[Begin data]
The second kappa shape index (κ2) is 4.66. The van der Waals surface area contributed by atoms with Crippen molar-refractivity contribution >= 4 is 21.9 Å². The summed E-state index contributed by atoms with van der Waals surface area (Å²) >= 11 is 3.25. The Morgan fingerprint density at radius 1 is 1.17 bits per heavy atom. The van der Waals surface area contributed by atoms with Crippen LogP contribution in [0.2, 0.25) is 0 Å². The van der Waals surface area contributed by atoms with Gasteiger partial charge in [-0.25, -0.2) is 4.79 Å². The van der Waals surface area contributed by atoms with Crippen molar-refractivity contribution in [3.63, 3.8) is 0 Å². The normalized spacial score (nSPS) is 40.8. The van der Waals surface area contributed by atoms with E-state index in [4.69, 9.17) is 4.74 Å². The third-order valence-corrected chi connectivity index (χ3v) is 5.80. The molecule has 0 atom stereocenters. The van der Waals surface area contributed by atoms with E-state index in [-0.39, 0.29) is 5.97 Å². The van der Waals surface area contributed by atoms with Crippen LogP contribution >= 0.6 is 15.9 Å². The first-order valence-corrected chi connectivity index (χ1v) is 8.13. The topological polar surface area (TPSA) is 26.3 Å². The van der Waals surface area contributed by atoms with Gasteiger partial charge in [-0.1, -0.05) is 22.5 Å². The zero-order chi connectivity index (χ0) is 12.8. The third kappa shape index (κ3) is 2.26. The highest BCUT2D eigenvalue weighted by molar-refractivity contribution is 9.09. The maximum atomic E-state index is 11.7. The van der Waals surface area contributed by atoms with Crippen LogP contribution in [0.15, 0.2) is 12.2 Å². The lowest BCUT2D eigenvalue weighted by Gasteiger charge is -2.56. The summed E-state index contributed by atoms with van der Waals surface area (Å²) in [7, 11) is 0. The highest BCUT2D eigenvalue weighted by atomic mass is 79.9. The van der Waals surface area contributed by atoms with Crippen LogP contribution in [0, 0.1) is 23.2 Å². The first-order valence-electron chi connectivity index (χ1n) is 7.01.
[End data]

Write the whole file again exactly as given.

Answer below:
The second kappa shape index (κ2) is 4.66. The van der Waals surface area contributed by atoms with Crippen molar-refractivity contribution >= 4 is 21.9 Å². The summed E-state index contributed by atoms with van der Waals surface area (Å²) >= 11 is 3.25. The Morgan fingerprint density at radius 1 is 1.17 bits per heavy atom. The van der Waals surface area contributed by atoms with Crippen LogP contribution in [0.2, 0.25) is 0 Å². The van der Waals surface area contributed by atoms with Gasteiger partial charge in [-0.25, -0.2) is 4.79 Å². The van der Waals surface area contributed by atoms with Crippen molar-refractivity contribution in [3.63, 3.8) is 0 Å². The normalized spacial score (nSPS) is 40.8. The van der Waals surface area contributed by atoms with E-state index in [4.69, 9.17) is 4.74 Å². The third-order valence-corrected chi connectivity index (χ3v) is 5.80. The molecule has 0 atom stereocenters. The van der Waals surface area contributed by atoms with E-state index in [-0.39, 0.29) is 5.97 Å². The van der Waals surface area contributed by atoms with Crippen LogP contribution >= 0.6 is 15.9 Å². The first-order valence-corrected chi connectivity index (χ1v) is 8.13. The topological polar surface area (TPSA) is 26.3 Å². The van der Waals surface area contributed by atoms with Gasteiger partial charge in [-0.1, -0.05) is 22.5 Å². The zero-order chi connectivity index (χ0) is 12.8. The third kappa shape index (κ3) is 2.26. The highest BCUT2D eigenvalue weighted by molar-refractivity contribution is 9.09. The maximum atomic E-state index is 11.7. The van der Waals surface area contributed by atoms with Crippen LogP contribution in [0.15, 0.2) is 12.2 Å². The lowest BCUT2D eigenvalue weighted by Gasteiger charge is -2.56. The summed E-state index contributed by atoms with van der Waals surface area (Å²) in [7, 11) is 0. The highest BCUT2D eigenvalue weighted by atomic mass is 79.9. The van der Waals surface area contributed by atoms with Crippen LogP contribution in [0, 0.1) is 23.2 Å². The first-order valence-electron chi connectivity index (χ1n) is 7.01.